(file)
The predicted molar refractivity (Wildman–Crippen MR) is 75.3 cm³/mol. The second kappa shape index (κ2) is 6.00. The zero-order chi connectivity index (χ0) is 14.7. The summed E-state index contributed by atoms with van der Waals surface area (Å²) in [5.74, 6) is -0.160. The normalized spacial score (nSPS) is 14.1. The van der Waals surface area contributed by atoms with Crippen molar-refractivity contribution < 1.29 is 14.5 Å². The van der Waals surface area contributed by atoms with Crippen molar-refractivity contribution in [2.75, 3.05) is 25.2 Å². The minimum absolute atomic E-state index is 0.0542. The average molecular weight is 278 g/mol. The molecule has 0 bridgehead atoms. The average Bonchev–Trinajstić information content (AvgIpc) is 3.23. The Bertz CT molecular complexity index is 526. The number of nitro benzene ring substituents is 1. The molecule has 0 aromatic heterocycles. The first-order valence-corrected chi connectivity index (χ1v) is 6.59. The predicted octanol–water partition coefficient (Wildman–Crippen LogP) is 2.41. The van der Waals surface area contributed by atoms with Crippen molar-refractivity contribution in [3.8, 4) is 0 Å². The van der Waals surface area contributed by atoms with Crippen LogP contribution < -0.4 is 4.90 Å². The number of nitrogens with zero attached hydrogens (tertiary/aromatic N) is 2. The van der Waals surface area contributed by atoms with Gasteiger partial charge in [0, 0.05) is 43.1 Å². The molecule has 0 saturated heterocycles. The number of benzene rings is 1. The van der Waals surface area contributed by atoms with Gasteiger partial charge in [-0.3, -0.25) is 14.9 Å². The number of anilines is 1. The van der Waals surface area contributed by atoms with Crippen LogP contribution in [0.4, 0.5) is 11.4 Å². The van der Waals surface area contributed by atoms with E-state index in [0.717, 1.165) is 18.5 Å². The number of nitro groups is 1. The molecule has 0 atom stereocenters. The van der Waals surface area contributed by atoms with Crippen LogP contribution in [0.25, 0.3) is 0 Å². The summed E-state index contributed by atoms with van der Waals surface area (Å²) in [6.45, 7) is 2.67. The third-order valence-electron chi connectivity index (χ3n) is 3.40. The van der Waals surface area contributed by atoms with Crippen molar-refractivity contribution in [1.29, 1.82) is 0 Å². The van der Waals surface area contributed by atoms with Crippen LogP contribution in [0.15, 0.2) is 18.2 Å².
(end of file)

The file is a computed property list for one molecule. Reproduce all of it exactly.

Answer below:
The predicted molar refractivity (Wildman–Crippen MR) is 75.3 cm³/mol. The second kappa shape index (κ2) is 6.00. The zero-order chi connectivity index (χ0) is 14.7. The summed E-state index contributed by atoms with van der Waals surface area (Å²) in [5.74, 6) is -0.160. The normalized spacial score (nSPS) is 14.1. The van der Waals surface area contributed by atoms with Crippen molar-refractivity contribution < 1.29 is 14.5 Å². The van der Waals surface area contributed by atoms with Crippen molar-refractivity contribution in [2.75, 3.05) is 25.2 Å². The minimum absolute atomic E-state index is 0.0542. The average molecular weight is 278 g/mol. The molecule has 0 bridgehead atoms. The average Bonchev–Trinajstić information content (AvgIpc) is 3.23. The Bertz CT molecular complexity index is 526. The number of nitro benzene ring substituents is 1. The molecule has 0 aromatic heterocycles. The first-order valence-corrected chi connectivity index (χ1v) is 6.59. The predicted octanol–water partition coefficient (Wildman–Crippen LogP) is 2.41. The van der Waals surface area contributed by atoms with Crippen molar-refractivity contribution in [3.8, 4) is 0 Å². The van der Waals surface area contributed by atoms with Crippen LogP contribution < -0.4 is 4.90 Å². The number of nitrogens with zero attached hydrogens (tertiary/aromatic N) is 2. The van der Waals surface area contributed by atoms with Gasteiger partial charge in [0, 0.05) is 43.1 Å². The molecule has 0 saturated heterocycles. The number of benzene rings is 1. The van der Waals surface area contributed by atoms with Gasteiger partial charge in [-0.3, -0.25) is 14.9 Å². The number of anilines is 1. The van der Waals surface area contributed by atoms with Crippen LogP contribution in [0.4, 0.5) is 11.4 Å². The van der Waals surface area contributed by atoms with E-state index in [0.717, 1.165) is 18.5 Å². The number of nitro groups is 1. The molecule has 0 atom stereocenters. The van der Waals surface area contributed by atoms with Crippen LogP contribution in [0.25, 0.3) is 0 Å². The summed E-state index contributed by atoms with van der Waals surface area (Å²) in [6.45, 7) is 2.67. The third-order valence-electron chi connectivity index (χ3n) is 3.40. The van der Waals surface area contributed by atoms with Crippen molar-refractivity contribution in [1.29, 1.82) is 0 Å². The van der Waals surface area contributed by atoms with Crippen LogP contribution in [0.15, 0.2) is 18.2 Å².